Best Practices: Artist Signed Cards (Through the Mail)

If you’ve seen me around the PucaTrade Discord server, or our very own Patron-exclusive server under the moniker DankMeme, it will quickly become clear that I am a huge collector of artist proofs, artist-signed cards, and artist-altered cards. The art of Magic is what originally got me into the game, my first card being the alternate art foil Thorn Elemental that was in the 7th Edition starter computer game. This article explains how to get your cards signed through the mail, and proper etiquette when working with the artists.

If you don’t have a GP near you, and traveling would be too far, mailing your cards directly to the artist is a great way to have your cards signed. The first thing to note when getting your cards signed through the mail is that not all artists do it. This is typically the case when artists have several projects they are working on, and cannot devote the time to signing cards. It’s not that they don’t appreciate their fans, it’s just they feasibly can’t sign all of the cards in a timely manner. There are also some artists that flat-out do not respond to signature requests, likely because they are too busy and do not want to say no. It is not personal.

To contact an artist and request them to sign their cards is simple. Look up the artist and find their website. On the artist’s website, there is typically a section entitled “Send Magic Cards.” If an artist does not have this on their page, go to their contact info and find their email. In your email, let them know you’d like cards signed, ask how much they charge, and let them know how many cards you have; some have a limit and some do not. Do not request any special alterations or additions from the artist. It is too difficult for them to manage these through the mail.


A typical signature charge is $1-2 per card. If there is no charge, please always tip. These artists take the time out of their day to sign cards, and a tip shows them that what they do is appreciated. Including a thank-you note adds a personal touch to the envelope; just like the tip, your note will be much appreciated.

The other caveat to sending cards through the mail is not only do you have to pay shipping to the artist, but shipping back as well. Artists will not pay to have your cards shipped back to you, and if you send them cards without a return envelope they will likely remain somewhere within the aether. The complete package I send to artists consists of the following:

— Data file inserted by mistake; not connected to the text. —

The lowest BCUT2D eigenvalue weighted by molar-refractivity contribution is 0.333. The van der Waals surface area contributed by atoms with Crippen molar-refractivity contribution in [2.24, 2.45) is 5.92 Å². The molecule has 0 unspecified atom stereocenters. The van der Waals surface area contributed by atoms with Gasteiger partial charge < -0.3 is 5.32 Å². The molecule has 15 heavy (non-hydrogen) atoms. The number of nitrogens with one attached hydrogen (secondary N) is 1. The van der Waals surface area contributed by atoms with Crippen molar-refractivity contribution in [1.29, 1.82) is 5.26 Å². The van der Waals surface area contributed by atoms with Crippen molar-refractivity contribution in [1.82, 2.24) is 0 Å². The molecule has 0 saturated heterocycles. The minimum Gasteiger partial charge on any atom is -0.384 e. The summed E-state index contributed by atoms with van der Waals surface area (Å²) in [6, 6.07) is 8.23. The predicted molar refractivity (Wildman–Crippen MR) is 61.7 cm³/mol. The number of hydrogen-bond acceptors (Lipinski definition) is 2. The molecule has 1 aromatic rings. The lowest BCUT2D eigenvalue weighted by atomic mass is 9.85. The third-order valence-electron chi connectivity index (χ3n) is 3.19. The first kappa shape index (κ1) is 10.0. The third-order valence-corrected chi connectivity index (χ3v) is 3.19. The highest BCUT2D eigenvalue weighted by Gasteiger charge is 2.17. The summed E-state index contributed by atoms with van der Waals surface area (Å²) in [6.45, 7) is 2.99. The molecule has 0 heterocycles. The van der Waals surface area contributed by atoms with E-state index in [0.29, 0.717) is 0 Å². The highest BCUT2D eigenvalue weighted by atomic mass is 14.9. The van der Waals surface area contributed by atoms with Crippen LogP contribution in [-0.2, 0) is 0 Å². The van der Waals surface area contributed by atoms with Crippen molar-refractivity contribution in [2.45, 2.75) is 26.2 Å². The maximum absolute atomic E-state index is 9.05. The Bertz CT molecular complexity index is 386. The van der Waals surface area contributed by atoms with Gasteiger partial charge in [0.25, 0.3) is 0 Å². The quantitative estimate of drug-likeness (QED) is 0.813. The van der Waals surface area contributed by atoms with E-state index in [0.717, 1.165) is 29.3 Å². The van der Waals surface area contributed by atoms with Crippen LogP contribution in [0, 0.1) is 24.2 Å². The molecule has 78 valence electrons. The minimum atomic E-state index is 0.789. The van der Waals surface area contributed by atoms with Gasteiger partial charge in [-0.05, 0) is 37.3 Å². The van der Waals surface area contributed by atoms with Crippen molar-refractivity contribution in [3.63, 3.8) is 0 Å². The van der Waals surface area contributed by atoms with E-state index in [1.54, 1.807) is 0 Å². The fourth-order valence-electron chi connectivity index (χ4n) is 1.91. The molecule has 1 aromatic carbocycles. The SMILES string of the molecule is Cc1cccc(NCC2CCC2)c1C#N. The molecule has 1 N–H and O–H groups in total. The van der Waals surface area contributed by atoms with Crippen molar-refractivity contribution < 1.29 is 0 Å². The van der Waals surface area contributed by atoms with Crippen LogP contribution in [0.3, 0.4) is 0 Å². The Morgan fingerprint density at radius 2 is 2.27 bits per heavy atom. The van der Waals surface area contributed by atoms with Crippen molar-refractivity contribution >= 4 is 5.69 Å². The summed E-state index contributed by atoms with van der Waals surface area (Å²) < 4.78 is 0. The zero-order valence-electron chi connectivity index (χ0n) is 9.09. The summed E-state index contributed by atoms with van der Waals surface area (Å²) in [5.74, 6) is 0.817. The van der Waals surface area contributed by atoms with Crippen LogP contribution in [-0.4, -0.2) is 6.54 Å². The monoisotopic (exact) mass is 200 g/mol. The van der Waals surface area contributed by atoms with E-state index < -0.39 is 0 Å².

• 8.5×11 manilla envelope with tracked shipping to artist
  • 10-20 cards in a single, oversized Toploader
  • Handwritten thank you note
  • Cash tip (if I did not pay or tip through PayPal)
  • 4×6 manilla envelope with tracked shipping from artist to me

Tracking is imperative when sending cards, especially if they are expensive. The artist is not responsible for your cards if they never reach them. The only damage the artist is responsible for is damage done to the card during the actual signing process itself. If a pen explodes on your card, the artists will almost always work with you on an amicable solution. Of course, you can always consider it an alter. Tracking for getting your cards back also helps gauge the turnaround time for that specific artist. I’ve had artists send back cards the same day they receive them, and I’ve also had artists send back three months after delivery. If you send your cards out on Monday, do not expect them back by FNM. If you’re hesitant about sending cards because of the turnaround time, ask the artist. They will be upfront if they won’t get to them for a while. Don’t send cards and then email the artist two days after they’ve been delivered. This will only annoy the artist.

The more complicated it is for the artist to unpack your cards, the less likely they are to sign again, for you and perhaps anyone. Use minimal tape when packing. Do not have individual cards in individual sleeves and top loaders. This creates a maddening experience for the artist. A single oversized toploader makes it easy for the artist to open the package and sign the cards. Put 4-6 cards in penny sleeves an into the toploader. Expensive cards can be individually sleeved and put within the toploader.

All of these points are generalities. Each artist is different and has their own set of expectations and guidelines when receiving cards to get signed. My method is a boilerplate structure I use for each artist. Other methods may work for you. But, I have sent out 200+ cards through the mail using this method and have had no issues.


Please comment if you have any tips, tricks, cheat codes, etc about getting cards signed. I’d also love to hear if you have an experience with an artist you’d like to share.

Leave a Reply

Your email address will not be published. Required fields are marked *